SEA trouble now
THANK GOD IT’S FRIDAY
ON WEDNESDAY, 18,000-plus 11-year-olds sat the Secondary Entrance Assessment, all hoping to pass for a “prestige school” which, in Trinidad, means one where there are more boys on the U-14 football team than there are on the mortuary slab.
In sympathy, then, with children whose adult lives may have been forever sealed in misery in three hours two days ago, I begin my Senility Entrance Assessment exam, with a Newsday practice test, maths today and, next Friday, “language arts,” the Trinidadian academic pidgin for what used to be called “English” back when we at least used to try to speak it formally. I’ve shortened the questions considerably; often, the language of the SEA is not particularly artful.
Mathematics. Section I
Q1. What is the place value of 9 in 40985? About the same as the place value of the 18K SEA students: zero, which we pretend is much more; we declare our children are our future even as we exterminate theirs via the SEA.
Q2. Andrew purchased a bicycle for $1200 and sold it for $950. Calculate the loss. The most dunce inner city child could tell you that, if you steal the bike and pretend you bought it, any cash you actually get is 100 per cent clear profit.
Q6. Calculate 276 x 12. Very unfair! Whole school year you’re teaching children to multiply and then you disguise it as firetrucking addition!
Q6. Nigel spends $30, 1/10 of his salary, on food daily. If he works five days a week, how much does he earn weekly? It doesn’t matter. It all comes to naught in the end. Especially after Nigel spends the other 90 per cent of his salary on rum and cigarette.
Q10. A loaf of bread costs $13.60. A tin of peas is $1.50 cheaper. Calculate the total cost. The more important question is, why is anyone eating peas sandwiches? How much could a tin of sardines cost?
Q13. A two-hour, ten-minute movie began at 3.30 pm. When did it end? If it was John Wick 47, the moment Keanu Reeves, without moving, dodged a hail of bullets from assassins with the worst aim in cinema history.
Q21. Jody has 31 stamps, Luke 16 and Paul 28. If Jody and Paul gave Luke stamps and all have an equal number, how many stamps did Paul give Luke? Why would anyone want so many stamps today? The only place people posting anything now is social media. Firetruck Jody, Luke and Paul and they X amount of stamp.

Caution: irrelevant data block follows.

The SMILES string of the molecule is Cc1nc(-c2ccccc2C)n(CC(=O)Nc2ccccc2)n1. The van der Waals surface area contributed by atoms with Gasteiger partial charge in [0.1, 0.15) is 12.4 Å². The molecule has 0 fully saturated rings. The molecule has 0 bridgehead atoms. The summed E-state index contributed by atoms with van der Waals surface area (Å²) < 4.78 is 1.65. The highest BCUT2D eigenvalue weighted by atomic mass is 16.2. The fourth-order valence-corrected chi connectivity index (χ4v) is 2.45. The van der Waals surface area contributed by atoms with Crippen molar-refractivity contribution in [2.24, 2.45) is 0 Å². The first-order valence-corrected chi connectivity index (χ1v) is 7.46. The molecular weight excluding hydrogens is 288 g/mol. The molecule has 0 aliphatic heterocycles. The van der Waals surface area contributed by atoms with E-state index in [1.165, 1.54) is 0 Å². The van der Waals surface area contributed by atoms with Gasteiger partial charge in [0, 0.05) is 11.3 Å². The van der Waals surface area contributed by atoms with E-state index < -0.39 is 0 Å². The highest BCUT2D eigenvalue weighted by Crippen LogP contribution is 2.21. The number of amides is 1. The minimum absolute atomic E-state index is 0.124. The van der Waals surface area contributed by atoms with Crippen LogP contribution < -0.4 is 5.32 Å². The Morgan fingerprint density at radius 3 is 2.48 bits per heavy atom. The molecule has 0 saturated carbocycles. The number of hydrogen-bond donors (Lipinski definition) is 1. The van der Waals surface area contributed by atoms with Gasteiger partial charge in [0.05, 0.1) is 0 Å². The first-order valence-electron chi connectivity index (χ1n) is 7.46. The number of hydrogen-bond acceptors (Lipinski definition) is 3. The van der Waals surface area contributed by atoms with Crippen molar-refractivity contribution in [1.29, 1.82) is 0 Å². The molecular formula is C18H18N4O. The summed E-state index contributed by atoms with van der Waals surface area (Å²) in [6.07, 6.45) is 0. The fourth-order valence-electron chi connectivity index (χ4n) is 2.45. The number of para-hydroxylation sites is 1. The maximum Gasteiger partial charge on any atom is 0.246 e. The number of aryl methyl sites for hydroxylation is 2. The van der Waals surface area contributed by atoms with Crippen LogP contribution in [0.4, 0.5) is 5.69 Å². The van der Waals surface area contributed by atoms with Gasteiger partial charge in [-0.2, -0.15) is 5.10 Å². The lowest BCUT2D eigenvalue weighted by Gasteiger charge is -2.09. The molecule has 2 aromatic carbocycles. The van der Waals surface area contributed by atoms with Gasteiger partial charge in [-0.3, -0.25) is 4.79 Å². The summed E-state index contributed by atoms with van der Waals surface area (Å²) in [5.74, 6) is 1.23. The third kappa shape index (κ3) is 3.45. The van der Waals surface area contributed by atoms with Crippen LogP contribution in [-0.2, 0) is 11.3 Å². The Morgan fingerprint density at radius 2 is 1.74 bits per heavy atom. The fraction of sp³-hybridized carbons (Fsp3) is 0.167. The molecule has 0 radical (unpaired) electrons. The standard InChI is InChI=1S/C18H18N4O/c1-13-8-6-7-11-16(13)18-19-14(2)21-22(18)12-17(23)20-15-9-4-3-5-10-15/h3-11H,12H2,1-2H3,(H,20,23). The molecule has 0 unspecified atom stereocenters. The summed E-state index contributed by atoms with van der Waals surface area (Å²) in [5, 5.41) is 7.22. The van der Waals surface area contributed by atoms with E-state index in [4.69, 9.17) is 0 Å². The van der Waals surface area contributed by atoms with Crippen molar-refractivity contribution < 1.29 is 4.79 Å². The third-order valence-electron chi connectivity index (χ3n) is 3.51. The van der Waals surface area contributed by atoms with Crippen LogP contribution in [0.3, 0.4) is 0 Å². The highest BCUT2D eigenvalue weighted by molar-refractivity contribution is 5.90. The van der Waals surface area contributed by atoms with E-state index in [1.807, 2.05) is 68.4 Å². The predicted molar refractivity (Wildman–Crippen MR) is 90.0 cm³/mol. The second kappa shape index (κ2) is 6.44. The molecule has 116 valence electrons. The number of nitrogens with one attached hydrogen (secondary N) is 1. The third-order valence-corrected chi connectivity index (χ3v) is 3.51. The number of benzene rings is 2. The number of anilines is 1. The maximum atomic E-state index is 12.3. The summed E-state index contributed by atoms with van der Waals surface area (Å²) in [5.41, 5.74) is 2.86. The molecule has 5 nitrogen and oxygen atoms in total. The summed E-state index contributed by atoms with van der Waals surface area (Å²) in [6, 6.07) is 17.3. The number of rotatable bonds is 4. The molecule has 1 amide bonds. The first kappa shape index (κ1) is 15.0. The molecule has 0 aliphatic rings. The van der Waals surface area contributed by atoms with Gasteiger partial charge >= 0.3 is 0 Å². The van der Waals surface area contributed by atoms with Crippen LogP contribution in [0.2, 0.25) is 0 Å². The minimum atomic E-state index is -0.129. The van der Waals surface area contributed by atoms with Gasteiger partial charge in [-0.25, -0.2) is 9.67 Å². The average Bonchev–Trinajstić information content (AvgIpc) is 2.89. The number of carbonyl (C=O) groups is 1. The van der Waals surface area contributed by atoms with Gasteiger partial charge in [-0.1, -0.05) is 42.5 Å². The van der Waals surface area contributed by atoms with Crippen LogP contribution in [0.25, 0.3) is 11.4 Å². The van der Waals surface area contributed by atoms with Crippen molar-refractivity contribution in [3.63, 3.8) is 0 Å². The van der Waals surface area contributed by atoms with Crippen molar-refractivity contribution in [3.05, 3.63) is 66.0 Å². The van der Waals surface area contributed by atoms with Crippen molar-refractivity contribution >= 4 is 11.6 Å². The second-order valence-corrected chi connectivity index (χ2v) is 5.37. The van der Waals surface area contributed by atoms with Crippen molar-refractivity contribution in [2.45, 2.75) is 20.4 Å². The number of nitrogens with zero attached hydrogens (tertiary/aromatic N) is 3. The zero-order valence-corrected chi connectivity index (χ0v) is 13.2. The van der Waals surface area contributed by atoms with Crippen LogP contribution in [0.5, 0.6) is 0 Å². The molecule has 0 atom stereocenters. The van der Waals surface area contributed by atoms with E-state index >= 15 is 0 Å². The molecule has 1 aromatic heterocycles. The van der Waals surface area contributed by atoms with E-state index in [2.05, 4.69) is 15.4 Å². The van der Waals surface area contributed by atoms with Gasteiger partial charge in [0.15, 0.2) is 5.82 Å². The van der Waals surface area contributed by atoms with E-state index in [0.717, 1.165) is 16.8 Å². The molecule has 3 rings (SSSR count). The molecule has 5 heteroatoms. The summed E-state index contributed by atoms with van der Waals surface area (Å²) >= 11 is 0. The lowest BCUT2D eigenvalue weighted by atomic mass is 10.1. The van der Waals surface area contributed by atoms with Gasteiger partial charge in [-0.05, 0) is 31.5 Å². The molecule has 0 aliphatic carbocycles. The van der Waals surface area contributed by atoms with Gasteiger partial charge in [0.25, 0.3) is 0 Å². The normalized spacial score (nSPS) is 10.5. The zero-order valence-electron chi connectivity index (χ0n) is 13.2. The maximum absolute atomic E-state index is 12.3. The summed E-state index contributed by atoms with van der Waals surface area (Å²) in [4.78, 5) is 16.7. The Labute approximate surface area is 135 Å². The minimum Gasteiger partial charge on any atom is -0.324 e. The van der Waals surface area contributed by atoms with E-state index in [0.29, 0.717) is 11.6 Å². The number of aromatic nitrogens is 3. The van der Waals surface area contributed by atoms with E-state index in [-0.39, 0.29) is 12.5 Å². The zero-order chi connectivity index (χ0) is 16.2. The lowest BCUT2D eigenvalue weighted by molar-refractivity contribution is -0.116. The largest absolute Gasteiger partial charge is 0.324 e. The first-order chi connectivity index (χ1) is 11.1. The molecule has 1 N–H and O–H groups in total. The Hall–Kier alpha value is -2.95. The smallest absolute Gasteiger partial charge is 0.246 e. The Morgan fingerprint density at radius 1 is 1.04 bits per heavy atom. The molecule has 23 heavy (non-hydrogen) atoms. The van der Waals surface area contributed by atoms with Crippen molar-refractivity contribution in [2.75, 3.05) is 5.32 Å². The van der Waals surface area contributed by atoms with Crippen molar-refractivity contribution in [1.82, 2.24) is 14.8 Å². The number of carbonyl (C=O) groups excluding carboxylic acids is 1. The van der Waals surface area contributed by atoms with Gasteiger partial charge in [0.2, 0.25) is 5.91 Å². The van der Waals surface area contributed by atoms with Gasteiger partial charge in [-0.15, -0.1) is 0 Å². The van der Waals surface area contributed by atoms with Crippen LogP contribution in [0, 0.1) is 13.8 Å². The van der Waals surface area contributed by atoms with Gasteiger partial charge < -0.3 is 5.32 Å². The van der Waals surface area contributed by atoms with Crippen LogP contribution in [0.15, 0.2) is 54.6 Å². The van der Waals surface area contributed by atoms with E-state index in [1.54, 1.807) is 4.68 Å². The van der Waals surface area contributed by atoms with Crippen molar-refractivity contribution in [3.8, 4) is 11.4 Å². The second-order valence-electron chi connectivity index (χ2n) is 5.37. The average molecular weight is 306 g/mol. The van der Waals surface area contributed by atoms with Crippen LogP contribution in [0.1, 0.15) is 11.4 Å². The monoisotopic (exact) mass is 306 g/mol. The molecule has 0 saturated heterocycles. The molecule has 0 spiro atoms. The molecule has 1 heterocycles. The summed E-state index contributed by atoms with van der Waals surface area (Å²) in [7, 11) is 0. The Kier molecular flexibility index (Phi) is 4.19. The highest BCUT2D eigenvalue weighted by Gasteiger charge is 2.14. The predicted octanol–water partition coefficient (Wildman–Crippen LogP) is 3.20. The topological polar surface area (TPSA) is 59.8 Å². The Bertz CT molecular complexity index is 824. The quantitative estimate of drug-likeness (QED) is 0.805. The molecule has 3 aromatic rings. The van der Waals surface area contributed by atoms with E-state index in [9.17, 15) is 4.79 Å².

Q23. If Kevin and Marcus shared 39 plums and Kevin got five fewer, how many did Kevin get? What Kevin really needs is not X amount of plum, like Jody and them, but a plum job, like what Farley Augustine and them have in Tobago, where you can never lose it, no matter how ridiculous your position gets.
Q26. Miss Lalsingh drank 0.3 of her juice at lunch and 0.5 at dinner. Express the amount of juice remaining as a fraction. I’m just glad that a Trinidadian fictional character has entered the SEA paper; I knew the Jodys and Kevins would take over once we failed to defend Boyo and Carla back in the primary school day.
Q29. A roll of cloth was 20 metres long. If a piece five and 1/4 metres long was used to make a dress, calculate the remaining cloth length. I can’t show the working, but I want to believe this question involves a student being admitted to CIC under the Concordat.
Q30. Nine bags of potatoes each weigh 3 and 1/3 kilos. If each bag costs $12 and the potatoes were sold at $6 per kilo, calculate the total profit. Firetruck off. And take your firetrucking potatoes with you.
Q32. Gloria arrived at 5.10 pm for her ferry trip from Trinidad to Tobago and ferry left half-an-hour later. If the journey lasted two hours, 30 minutes, what time did she get to Tobago? Examiner, please! We all know damned well that Gloria had no chance of getting a ferry to Tobago unless she arrived the day before and waited on the dock in the hot sun. And, even then…
That’s enough firetrucking maths. Next week we do language without any art at all.
BC Pires will pass for Dustin Hoffman sometimes
"SEA trouble now"